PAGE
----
The figures are based on around 10,000 building site inspections carried out by the construction safety body between January and June this year.They show there were 1,064 work at height and edge protection failings in the first three months of 2018, compared with 1,200 in the second quarter. The total number of failings logged for the whole of 2017 was 4,511, down from 4,568 recorded in 2016.
The SHE technician apprenticeship is a level three qualification (the equivalent of two A Levels). Completion of the two-year course will enable apprentices to start their career as a safety and health professional and join IOSH at TechIOSH level. It was spearheaded by a working group comprising Balfour Beatty, Costain, High Speed 2, Mitie, Morrison Utilities, Permission Homes, Sapa UK, Sisk, Skanska and Thames Water, to address the impact that technological innovations are having on business working practices.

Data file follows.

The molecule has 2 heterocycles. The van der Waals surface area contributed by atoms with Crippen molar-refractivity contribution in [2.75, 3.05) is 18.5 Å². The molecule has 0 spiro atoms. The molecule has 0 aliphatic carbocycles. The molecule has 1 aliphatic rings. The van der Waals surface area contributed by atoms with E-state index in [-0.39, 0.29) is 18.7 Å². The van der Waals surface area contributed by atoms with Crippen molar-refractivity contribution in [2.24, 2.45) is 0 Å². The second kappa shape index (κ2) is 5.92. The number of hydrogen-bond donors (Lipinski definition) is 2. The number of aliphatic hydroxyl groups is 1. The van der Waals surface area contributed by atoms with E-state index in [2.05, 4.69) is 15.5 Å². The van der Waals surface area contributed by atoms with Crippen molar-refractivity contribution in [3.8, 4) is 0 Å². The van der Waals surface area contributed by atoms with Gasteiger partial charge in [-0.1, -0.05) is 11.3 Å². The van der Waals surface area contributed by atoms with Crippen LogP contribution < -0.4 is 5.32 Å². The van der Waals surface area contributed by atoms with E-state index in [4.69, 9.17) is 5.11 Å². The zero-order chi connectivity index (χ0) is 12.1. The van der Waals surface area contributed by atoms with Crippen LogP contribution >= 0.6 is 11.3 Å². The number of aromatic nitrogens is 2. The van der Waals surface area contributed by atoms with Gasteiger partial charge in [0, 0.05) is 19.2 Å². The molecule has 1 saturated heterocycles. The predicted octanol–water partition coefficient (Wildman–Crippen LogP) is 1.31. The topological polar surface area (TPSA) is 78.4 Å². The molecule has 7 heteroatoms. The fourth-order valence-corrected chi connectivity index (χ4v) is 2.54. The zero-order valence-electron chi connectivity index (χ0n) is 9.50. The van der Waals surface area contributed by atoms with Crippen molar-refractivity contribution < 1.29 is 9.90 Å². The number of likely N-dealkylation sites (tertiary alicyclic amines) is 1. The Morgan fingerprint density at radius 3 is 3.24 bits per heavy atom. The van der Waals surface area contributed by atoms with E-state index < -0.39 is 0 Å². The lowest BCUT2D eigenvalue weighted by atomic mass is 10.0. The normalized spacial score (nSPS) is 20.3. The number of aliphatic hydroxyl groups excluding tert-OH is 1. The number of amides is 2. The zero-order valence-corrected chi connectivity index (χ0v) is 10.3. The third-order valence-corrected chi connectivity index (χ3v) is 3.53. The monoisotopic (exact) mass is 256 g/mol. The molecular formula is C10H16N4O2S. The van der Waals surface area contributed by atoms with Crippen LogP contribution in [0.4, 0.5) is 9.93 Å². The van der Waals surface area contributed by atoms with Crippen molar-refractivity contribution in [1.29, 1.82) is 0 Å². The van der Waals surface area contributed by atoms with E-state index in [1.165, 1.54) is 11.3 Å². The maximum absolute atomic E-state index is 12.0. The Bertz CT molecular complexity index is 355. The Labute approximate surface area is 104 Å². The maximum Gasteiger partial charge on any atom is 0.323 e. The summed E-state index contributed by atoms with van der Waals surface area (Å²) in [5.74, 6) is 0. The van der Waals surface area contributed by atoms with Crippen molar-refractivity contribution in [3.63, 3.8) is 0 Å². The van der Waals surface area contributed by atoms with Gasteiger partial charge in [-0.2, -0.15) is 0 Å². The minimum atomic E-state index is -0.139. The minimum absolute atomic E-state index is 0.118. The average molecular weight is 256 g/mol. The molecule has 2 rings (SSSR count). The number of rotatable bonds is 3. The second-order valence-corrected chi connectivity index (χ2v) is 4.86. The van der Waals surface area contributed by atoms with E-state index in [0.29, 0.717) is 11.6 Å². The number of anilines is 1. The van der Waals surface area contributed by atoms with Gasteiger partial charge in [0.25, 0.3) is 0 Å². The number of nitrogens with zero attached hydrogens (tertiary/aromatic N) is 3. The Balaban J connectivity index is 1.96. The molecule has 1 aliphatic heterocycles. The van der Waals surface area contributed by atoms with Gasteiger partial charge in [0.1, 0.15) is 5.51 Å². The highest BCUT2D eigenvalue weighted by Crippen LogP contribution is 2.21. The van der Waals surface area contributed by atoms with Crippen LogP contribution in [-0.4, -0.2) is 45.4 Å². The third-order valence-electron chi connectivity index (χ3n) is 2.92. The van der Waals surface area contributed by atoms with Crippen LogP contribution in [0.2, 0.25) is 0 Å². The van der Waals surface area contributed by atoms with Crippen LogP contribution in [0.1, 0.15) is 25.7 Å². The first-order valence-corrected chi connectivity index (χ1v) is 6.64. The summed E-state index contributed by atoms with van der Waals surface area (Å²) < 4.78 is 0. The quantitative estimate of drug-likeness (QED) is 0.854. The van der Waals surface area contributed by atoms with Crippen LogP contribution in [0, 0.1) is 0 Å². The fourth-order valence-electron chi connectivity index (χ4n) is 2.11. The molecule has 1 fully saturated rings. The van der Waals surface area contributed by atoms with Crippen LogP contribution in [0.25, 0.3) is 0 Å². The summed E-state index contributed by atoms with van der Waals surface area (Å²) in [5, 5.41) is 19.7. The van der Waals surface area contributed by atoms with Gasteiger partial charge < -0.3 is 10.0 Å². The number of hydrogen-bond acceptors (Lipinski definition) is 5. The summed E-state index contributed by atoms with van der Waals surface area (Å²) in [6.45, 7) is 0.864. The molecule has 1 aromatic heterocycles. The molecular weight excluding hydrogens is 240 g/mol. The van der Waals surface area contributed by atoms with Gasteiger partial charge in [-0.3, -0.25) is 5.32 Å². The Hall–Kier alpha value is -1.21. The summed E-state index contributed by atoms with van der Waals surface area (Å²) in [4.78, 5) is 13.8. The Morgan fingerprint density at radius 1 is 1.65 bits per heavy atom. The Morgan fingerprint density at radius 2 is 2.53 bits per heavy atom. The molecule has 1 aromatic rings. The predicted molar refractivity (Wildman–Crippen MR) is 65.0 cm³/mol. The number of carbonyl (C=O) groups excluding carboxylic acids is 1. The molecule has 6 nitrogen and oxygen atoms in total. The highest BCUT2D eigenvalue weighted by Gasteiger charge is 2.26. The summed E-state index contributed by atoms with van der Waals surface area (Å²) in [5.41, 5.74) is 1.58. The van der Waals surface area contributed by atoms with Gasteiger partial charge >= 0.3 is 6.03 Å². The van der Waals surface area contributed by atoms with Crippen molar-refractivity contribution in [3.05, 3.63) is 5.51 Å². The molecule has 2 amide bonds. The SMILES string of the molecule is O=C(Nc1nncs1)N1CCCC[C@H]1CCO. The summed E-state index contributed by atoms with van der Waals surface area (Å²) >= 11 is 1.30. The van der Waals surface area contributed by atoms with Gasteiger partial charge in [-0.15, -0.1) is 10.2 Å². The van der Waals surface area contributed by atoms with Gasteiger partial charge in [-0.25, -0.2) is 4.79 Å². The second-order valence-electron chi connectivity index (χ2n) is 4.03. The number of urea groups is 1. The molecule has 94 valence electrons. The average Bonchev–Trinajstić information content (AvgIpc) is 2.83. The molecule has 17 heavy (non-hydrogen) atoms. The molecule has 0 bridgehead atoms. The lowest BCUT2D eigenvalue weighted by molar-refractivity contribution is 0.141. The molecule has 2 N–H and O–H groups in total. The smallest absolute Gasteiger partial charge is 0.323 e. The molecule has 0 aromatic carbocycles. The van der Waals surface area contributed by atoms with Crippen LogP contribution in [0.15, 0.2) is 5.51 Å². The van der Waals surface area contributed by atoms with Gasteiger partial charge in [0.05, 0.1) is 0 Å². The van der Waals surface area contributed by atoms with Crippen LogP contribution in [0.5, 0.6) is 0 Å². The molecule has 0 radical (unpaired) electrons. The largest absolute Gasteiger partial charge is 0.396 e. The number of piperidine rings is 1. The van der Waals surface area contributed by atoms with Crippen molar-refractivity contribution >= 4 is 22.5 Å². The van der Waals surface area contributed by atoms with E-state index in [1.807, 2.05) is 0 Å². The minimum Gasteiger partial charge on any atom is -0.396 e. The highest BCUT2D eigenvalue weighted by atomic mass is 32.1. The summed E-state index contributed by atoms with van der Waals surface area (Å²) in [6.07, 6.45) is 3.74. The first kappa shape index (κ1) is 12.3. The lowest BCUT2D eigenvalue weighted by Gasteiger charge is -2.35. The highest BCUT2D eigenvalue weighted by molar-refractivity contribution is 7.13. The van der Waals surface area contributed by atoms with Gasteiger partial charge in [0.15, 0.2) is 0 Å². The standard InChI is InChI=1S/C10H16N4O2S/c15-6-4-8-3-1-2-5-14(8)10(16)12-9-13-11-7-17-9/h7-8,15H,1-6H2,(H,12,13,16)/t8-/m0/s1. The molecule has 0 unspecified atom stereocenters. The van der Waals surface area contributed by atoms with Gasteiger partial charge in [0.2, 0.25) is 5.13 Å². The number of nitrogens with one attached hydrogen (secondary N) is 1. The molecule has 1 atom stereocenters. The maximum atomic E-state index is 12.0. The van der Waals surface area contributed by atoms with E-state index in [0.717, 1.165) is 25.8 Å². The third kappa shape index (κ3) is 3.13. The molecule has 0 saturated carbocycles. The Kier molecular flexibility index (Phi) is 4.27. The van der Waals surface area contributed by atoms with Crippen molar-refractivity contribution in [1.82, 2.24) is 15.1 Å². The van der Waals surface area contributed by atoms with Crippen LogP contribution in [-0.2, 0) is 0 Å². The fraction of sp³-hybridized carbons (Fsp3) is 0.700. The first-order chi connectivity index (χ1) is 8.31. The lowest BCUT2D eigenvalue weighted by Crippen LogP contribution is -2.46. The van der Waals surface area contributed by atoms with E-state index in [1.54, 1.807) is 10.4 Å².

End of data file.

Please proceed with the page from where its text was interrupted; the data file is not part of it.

Bremwell, which operates the Rose and Crown Hotel had previously admitted five safety and health offences.Environmental health officers from Colchester Borough Council originally visited the Rose and Crown on 30 January 2017 after a guest received an electric shock from a damaged iron cable. During the investigation they found 43 other safety and health issues that needed attention.
A Belfast-based Risk & Compliance software provider has been collaborating with the Health and Safety Executive (HSE) and construction giant Costain as part of an ongoing project to unlock artificial intelligence’s (AI) potential in improving the management of risks on worksites.
There is just one month to go until the launch of the new and enhanced IOSH Blueprint tool, which will revolutionise members’ professional development experience and help them ensure they’re on the right career path.